Other than energy-efficient mortgages (which I understand are still only lightly used), what types of financing mechanisms do most homeowners use to pay for home-energy retrofits -- particularly now that most of the Recovery Act energy tax credits have ended or been pared back?
We'll be writing about this in daily5Remodel next week, so please let me know if you do NOT wish to be quoted. Really appreciate hearing from home-energy pros about how they help their clients pay for energy upgrades.
One of the potentially effective solution -- PACE (Property Assessed Clean Energy) -- has been hamstrung by Fannie Mae and Freddie Mac. PACE is a special assessment on property tax that allows homeowners to pay back energy upgrades over time, ideally in "pace" with the money they save monthly through their newly energy efficient homes. Staring at a glut of present and future foreclosed properties, the mortgage banks don't want any of these special liens that will later make it more difficult to sell the homes.
The question of how homeowners are paying for home-energy retrofits is also regionally specific, with varying degrees of State subsidies, but in generally there are options related to Energy Efficiency Mortgages (EEMs), which are increases to the existing loans with no re-qualifications, and 203K Renovation Loans, which help consolidate both home purchase and energy improvements.
Also regionally specific are the rebates offered by local utilities, which run the gamut of weak to aggressive. Bottom line, we have to figure out the financing model to gain traction on a critical piece of our country's energy puzzle: improving the energy performance of existing homes. Anyone?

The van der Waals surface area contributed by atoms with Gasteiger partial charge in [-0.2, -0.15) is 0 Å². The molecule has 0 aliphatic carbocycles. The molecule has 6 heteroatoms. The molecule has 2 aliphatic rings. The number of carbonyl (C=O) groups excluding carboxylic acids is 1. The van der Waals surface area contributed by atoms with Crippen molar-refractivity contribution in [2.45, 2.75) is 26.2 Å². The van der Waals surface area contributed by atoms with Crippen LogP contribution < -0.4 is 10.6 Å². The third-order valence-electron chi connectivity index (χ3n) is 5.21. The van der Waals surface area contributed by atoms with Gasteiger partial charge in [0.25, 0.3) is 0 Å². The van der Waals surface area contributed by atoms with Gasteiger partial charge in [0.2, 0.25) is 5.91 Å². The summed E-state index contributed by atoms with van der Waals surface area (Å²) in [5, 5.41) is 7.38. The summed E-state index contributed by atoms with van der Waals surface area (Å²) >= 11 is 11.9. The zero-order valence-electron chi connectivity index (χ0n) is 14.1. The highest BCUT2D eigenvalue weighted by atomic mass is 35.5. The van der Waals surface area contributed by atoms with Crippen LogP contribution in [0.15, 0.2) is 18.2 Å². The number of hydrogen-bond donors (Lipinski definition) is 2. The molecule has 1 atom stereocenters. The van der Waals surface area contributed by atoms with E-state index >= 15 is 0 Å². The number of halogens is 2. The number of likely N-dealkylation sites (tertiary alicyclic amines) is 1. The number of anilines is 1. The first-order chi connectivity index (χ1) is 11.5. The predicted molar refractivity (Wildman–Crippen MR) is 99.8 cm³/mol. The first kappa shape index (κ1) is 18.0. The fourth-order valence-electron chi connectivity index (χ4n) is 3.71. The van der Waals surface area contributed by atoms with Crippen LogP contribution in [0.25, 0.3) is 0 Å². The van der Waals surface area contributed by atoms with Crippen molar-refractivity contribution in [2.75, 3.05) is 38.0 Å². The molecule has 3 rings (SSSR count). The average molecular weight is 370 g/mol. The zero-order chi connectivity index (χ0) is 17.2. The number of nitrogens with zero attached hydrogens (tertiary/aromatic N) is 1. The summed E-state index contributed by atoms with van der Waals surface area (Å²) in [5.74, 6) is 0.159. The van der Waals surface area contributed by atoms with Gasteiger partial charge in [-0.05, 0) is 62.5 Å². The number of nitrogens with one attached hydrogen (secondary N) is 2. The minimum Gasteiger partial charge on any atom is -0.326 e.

Today, with the news that appraisers are being trained to incorporate the building's performance into determining its financial value, prudent home owners can borrow against the home's equity for funding energy efficiency improvements with the expectations of having these improvements reflected in increased value, IMO. http://jimbushart.realmatcher.com/2011/01/28/appraisers-being-train...
NOT FOR QUOTATION: Financing varies with market segment. We see evidence of overwhelming reliance on no-interest or deferred interest revolving credit (credit cards) in the 5% or so of the Do-It-For-Me and DIY markets served by large retailers. Many home-performance programs offer their own financing, but there is relatively modest uptake, and there is anecdotal evidence that customers participating in those programs are drawing on HELOCs and no/deferred-interest cards for the rest. Private contractors not relying on programs are offering interest-rate buydowns that often are not revealed to the customer explicitly, i.e. they think they're getting a 9% loan but it's really bought down (expensively) from a 15% Fannie Mae loan.
In the past, there's also substantial evidence that refis supplied financing for somewhere around 10-14% of home improvements, presumably including those that are energy related.
The new PowerSaver loans from FHA bear watching - due out within the quarter or so.
Suggest that the real question is not so much what people do today for financing - with affluent households accounting for most home energy upgrades - but what will work for moderate-income households for which there is virtually no track record on financing home energy improvements. This is virgin territory.